I came forward, even though womxn of color rarely have their case taken by the criminal justice system. But after about five months of working with PATH to Care and UCPD, the DA’s office did not take my case. After an entire semester of retraumatization, my rapist telling me he knew I was asleep, and 19 units at Cal, the district attorney said my incapacitation deemed me unreliable.

A few weeks after, I picked myself up again and proceeded to a Title IX complaint with the campus. I had hoped that the campus would give my rapist the consequences he deserved for what he did to me. This was not the case. The levels of bureaucracy and lack of accountability and responsiveness from the campus were even more traumatizing than the police.

The process was catered to him, even though I gave so much of myself physically and emotionally. He was found guilty, but he was given a one-year suspension and 40 hours of community service — a year less than the two years I lost at UC Berkeley. After raping me, all he had to do was a few hours of work to exonerate himself.

The system set in place by 2011 Dear Colleague letter, California Senate Bill 967, Title IX, still profoundly fails survivors of sexual violence, but the poor quality of accountability through the university is the little we as survivors have for justice. DeVos’ interim guidelines set further back accountability for universities. DeVos proposes that “clear and convincing” standards are necessary to find a respondent guilty. Given its nature, sexual violence is difficult to prove by those standards, but that does not mean it did not happen. That does not mean someone didn’t invade me. It means that the system’s standards to prove sexual violence are too high and that it fails too many of us.

As Trump and his administration try to shake our campus communities, faculty, staff and students need to hold institutions accountable. Regardless of new regulations the U.S. Department of Education and DeVos assemble, we must urge campuses to not only uphold Title IX, SB 967 and the guidelines of 2011 Dear Colleague letter, but further than that, to also establish greater accountability for universities by clarifying policies to better handle investigations. Each university interprets and implements policies differently, and often lacks clear procedures, creating a lengthy and retraumatizing process.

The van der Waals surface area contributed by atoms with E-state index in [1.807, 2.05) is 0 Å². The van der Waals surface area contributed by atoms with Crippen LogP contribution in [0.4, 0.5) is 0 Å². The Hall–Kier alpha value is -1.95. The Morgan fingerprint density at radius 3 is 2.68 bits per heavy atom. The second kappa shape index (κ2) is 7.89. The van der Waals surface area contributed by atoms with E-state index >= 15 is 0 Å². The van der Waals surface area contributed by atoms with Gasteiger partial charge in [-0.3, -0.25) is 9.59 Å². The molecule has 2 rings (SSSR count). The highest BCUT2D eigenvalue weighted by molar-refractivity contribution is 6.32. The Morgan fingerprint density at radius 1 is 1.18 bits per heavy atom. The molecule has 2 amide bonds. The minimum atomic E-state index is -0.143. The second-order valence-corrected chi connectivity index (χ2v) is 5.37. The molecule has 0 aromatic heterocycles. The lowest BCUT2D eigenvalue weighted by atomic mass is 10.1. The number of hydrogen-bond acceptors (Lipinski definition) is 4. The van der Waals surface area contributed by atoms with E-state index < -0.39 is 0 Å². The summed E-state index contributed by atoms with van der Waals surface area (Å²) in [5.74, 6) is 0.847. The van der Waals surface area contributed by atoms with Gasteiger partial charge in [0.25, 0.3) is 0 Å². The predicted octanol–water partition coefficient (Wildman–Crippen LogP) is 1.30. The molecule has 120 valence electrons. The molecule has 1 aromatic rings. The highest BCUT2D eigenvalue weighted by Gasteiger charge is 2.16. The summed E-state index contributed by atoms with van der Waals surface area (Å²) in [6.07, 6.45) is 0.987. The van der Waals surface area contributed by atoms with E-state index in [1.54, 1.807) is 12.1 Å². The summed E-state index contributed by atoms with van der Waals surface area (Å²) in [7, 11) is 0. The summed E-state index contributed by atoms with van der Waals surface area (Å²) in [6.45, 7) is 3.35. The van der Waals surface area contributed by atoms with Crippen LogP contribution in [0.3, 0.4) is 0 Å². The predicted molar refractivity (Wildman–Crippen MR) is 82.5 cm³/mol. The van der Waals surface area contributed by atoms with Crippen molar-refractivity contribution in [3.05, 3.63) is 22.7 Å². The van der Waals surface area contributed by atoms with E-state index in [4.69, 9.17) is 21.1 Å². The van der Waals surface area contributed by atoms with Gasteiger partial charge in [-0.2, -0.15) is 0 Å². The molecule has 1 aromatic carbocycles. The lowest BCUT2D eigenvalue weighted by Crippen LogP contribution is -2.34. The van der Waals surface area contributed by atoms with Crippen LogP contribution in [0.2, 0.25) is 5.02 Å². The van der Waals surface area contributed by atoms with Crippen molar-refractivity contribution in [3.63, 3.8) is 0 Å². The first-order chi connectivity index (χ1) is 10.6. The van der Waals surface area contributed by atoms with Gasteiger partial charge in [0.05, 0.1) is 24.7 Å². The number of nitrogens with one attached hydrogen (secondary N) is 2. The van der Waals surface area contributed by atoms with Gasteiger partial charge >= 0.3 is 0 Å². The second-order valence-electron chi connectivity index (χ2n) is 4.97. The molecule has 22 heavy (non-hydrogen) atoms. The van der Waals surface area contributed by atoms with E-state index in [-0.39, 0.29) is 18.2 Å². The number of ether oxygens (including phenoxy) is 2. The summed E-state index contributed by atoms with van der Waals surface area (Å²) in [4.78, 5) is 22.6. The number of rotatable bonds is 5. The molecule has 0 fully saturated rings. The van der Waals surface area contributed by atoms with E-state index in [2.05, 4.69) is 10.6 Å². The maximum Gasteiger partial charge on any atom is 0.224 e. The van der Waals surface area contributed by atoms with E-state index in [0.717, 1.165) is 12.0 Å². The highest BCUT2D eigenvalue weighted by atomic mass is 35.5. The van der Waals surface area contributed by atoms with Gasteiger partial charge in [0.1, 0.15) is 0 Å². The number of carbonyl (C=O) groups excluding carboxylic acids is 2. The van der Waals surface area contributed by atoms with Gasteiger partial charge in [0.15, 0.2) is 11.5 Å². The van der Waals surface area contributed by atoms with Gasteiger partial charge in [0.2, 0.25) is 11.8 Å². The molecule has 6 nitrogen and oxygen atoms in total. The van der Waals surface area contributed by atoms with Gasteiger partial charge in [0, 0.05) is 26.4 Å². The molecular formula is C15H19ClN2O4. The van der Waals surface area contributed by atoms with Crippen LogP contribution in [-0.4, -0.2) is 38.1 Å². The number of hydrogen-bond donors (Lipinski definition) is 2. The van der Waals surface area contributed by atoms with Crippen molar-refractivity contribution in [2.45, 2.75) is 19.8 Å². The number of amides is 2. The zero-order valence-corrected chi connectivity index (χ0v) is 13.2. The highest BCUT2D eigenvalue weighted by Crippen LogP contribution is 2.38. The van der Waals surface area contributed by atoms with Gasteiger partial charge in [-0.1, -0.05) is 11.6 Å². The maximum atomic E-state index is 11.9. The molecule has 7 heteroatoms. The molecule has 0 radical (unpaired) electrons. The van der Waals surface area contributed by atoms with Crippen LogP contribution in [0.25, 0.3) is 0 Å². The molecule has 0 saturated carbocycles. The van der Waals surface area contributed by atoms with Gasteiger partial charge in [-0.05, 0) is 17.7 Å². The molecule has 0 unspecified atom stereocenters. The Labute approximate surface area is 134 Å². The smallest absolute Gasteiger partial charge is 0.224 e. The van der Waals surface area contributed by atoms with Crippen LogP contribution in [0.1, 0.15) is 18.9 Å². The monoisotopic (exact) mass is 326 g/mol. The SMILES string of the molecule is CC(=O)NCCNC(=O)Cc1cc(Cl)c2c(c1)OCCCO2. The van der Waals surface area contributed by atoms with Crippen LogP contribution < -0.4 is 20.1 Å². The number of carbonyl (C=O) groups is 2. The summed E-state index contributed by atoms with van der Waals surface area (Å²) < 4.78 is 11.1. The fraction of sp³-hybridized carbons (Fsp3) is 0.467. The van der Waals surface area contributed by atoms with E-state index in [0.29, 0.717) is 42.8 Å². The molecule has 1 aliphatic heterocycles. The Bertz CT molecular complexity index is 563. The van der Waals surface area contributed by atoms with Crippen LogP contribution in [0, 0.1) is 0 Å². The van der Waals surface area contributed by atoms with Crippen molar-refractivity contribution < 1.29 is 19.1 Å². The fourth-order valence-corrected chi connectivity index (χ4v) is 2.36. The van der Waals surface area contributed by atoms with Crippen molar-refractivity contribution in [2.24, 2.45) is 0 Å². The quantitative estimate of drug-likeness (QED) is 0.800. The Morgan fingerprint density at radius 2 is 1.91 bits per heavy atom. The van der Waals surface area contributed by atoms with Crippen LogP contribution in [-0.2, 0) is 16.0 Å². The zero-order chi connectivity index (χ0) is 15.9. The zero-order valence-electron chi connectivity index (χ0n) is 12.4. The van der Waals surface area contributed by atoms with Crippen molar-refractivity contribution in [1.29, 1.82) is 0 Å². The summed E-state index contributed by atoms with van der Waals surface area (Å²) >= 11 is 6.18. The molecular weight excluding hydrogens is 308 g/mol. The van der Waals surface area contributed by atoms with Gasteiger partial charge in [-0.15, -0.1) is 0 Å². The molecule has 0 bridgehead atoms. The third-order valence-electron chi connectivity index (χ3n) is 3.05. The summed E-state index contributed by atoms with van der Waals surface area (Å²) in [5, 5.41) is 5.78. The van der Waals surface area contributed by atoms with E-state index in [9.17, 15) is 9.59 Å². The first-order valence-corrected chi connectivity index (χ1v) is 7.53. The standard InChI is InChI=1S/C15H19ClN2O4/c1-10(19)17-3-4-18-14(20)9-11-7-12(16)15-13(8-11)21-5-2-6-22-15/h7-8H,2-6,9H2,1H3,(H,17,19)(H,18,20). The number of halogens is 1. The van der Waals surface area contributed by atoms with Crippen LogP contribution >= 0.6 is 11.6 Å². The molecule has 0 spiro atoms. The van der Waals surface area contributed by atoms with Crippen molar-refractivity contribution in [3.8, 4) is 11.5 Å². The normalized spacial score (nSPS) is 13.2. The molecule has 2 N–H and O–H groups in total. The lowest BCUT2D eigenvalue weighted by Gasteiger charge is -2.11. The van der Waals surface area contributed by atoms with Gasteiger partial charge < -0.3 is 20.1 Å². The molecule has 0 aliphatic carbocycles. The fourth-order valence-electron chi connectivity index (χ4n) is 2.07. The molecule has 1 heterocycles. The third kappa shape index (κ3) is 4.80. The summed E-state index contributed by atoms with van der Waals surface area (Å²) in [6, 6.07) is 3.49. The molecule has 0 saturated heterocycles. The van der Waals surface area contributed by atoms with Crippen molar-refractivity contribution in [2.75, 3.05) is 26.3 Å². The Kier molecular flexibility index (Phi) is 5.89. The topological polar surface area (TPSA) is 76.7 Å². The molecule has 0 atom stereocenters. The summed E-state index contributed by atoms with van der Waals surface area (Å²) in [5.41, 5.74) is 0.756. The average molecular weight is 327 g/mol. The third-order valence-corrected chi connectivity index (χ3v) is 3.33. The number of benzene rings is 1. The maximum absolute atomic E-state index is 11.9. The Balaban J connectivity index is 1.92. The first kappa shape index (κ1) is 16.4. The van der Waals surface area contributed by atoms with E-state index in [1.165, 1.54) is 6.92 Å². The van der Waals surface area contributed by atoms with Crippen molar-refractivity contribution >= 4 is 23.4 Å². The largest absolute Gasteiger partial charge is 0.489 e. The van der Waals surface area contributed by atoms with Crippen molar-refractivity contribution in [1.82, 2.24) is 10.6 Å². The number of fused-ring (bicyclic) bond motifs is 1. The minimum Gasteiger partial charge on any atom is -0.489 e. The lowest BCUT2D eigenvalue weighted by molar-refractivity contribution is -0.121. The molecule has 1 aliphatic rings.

All colleges should also hold appropriate minimum sanctions for students found guilty of sexual assault. Of students found guilty of sexual assault, only about 30 percent are expelled. Appropriate minimum sanctions provide a platform for survivors to file a report and feel safer on college campuses.

But the campus continues to hold rapists’ rights as far more important than mine. But where is the campus as a whole when my rights are taken away? Where do I get the equal opportunity to any of these processes with my trauma? To an equal education? To this investigation? To my brown body? To my life? To safety on this militarized campus that only succeeds to trigger me each time the police fails me?

Healing looks different for everyone and claiming justice for myself from the university, and my rapist is part of the process I chose. The campus reporting process is difficult as is, and DeVos only aims to further release rapists and campuses from accountability. There is no balance. There is no equalizer between my perpetrator and myself. He lost that once he emptied me, the day he raped me. #MeToo.